. "I Descriptions of Pilot Projects." Controlling Dangerous Pathogens: A Blueprint for U.S.-Russian Cooperation, A Report to the Cooperative Threat Reduction Program of the U.S. Department of Defense. Washington, DC: The National Academies Press, 1997.
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Controlling Dangerous Pathogens: A Blueprint for U.S.-Russian Cooperation
United States. Current diagnostic procedures rely on direct stool examination, which is time-consuming, technically difficult, and expensive. An enzyme immunoassay has been developed for serologic diagnosis but is limited in value because it is not able to differentiate between current infections and cured individuals. An effective treatment with phenolics is available, but these drugs are too toxic to use except to treat active infection; thus, there is an urgent need for an improved diagnostic test to differentiate active cases rapidly, accurately, and with minimum cost. Sufficient human samples are readily available to ensure that substantive evaluation of candidate assays will be conducted promptly, with preliminary results likely to be available during 1997.
Project 5: Molecular biological and immunochemical analysis of clinicalstrains of tuberculosis and mycobacteriosis
Description: This project focuses on characterization of different strains of mycobacteria in Russian patients diagnosed with tuberculosis (TB).
Importance: TB, particularly drug-resistant TB, represents a serious threat to the United States and is increasing in Russia in epidemic proportions. This project is characterizing different strains of mycobacteria isolated from Russian patients diagnosed with TB and is determining the spectrum of drug resistance among them. The relation between strain virulence and the spectrum and degree of drug resistance will be explored by identifying the genes responsible for drug resistance. New antibiotics under development in Russia will be tested for their potency against these clinical strains. This project will help strengthen Russian capability in addressing the emerging TB epidemic in Russia.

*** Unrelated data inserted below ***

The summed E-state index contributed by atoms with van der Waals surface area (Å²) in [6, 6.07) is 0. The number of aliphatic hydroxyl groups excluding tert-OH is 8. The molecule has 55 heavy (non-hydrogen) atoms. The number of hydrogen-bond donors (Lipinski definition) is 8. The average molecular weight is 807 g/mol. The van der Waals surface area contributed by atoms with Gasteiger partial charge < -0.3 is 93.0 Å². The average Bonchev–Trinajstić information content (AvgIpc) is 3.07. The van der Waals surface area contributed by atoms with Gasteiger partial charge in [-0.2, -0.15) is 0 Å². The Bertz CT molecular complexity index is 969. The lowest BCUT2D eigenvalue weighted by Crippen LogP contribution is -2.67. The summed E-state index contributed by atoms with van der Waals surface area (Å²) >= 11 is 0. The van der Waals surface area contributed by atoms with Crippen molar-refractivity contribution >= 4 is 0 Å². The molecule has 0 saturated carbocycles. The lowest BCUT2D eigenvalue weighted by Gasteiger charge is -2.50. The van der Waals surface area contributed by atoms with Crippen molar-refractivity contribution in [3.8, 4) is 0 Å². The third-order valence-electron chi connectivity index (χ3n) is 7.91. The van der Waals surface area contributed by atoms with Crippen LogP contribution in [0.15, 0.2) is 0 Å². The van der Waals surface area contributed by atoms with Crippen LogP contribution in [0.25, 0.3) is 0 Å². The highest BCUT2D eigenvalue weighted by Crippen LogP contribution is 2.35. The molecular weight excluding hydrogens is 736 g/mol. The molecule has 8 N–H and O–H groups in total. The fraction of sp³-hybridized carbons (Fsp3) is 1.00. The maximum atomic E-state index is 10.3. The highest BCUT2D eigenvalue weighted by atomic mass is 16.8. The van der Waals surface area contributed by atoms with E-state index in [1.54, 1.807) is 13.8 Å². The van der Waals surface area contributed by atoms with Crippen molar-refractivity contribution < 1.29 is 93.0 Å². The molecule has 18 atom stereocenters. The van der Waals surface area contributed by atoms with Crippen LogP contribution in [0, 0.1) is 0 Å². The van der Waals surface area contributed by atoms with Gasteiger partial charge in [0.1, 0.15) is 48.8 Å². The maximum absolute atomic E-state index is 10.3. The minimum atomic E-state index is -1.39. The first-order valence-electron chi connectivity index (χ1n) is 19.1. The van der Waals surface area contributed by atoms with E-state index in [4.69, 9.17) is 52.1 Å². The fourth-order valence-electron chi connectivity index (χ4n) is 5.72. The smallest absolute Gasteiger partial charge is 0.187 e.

Project 6: Investigation of the immunological effectivity of deliveryin vivo of theBrucellamain outer membrane protein by anthrax toxin components
Description: This project is an initial step toward the eventual goal of producing an effective recombinant protein vaccine or vaccine mixture for veterinary use against Brucella abortus and for protection of occupationally exposed personnel.
Importance: Human brucellosis is a disease caused by species of the bacterium Brucella. In humans it is seriously debilitating but seldom lethal. Its principal reservoirs are cattle, sheep, and swine. Human exposure is principally from direct contact with infected animals and animal products, including consumption of unpasteurized milk and milk products from infected animals. Control of the disease in humans occurs mainly by avoiding the consumption of unpasteurized milk or milk products and contact with infected animals, sacrificing infected animals and herds, and, in areas where brucellosis is endemic, veterinary vaccination. None of the current vaccines against brucellosis is completely satisfactory; their shortcomings include incomplete protection, induction of abortion, and occasional infectivity to humans. This protocol calls for the construction of chimeric genes expressing anthrax lethal factor (LF)- Brucella outer membrane protein (OMP) fusion proteins and testing of the resulting chimeric proteins when administered together with anthrax protective factor for immunological effectiveness against Brucella abortus. The LF-protective antigen (PA) cell delivery system holds great promise for an improved brucellosis vaccine, in particular, and for more effective disease prevention in the United States and Russia generally.